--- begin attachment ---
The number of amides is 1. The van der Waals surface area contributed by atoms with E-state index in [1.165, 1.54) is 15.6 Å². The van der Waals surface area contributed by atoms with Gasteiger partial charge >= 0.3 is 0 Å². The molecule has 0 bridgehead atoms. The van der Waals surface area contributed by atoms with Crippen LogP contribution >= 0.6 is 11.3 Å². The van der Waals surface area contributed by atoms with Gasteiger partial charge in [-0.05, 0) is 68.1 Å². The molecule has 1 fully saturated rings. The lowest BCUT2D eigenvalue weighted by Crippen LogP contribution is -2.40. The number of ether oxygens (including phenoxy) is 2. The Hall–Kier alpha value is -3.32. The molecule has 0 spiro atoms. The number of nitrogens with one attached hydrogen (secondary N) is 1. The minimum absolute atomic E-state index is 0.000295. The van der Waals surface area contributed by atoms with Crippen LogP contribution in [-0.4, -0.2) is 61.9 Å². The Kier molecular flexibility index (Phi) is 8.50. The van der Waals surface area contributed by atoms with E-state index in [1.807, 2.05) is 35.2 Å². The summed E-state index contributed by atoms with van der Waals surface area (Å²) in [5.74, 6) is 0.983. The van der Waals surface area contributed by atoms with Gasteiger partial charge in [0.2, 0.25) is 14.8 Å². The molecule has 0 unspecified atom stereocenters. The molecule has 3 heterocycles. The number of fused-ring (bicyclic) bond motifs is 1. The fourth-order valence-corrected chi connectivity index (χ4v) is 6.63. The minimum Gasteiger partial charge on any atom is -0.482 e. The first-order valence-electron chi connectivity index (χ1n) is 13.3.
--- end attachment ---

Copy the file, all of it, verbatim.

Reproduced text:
The number of amides is 1. The van der Waals surface area contributed by atoms with E-state index in [1.165, 1.54) is 15.6 Å². The van der Waals surface area contributed by atoms with Gasteiger partial charge >= 0.3 is 0 Å². The molecule has 0 bridgehead atoms. The van der Waals surface area contributed by atoms with Crippen LogP contribution >= 0.6 is 11.3 Å². The van der Waals surface area contributed by atoms with Gasteiger partial charge in [-0.05, 0) is 68.1 Å². The molecule has 1 fully saturated rings. The lowest BCUT2D eigenvalue weighted by Crippen LogP contribution is -2.40. The number of ether oxygens (including phenoxy) is 2. The Hall–Kier alpha value is -3.32. The molecule has 0 spiro atoms. The number of nitrogens with one attached hydrogen (secondary N) is 1. The minimum absolute atomic E-state index is 0.000295. The van der Waals surface area contributed by atoms with Crippen LogP contribution in [-0.4, -0.2) is 61.9 Å². The Kier molecular flexibility index (Phi) is 8.50. The van der Waals surface area contributed by atoms with E-state index in [1.807, 2.05) is 35.2 Å². The summed E-state index contributed by atoms with van der Waals surface area (Å²) in [5.74, 6) is 0.983. The van der Waals surface area contributed by atoms with Gasteiger partial charge in [0.2, 0.25) is 14.8 Å². The molecule has 0 unspecified atom stereocenters. The molecule has 3 heterocycles. The number of fused-ring (bicyclic) bond motifs is 1. The fourth-order valence-corrected chi connectivity index (χ4v) is 6.63. The minimum Gasteiger partial charge on any atom is -0.482 e. The first-order valence-electron chi connectivity index (χ1n) is 13.3.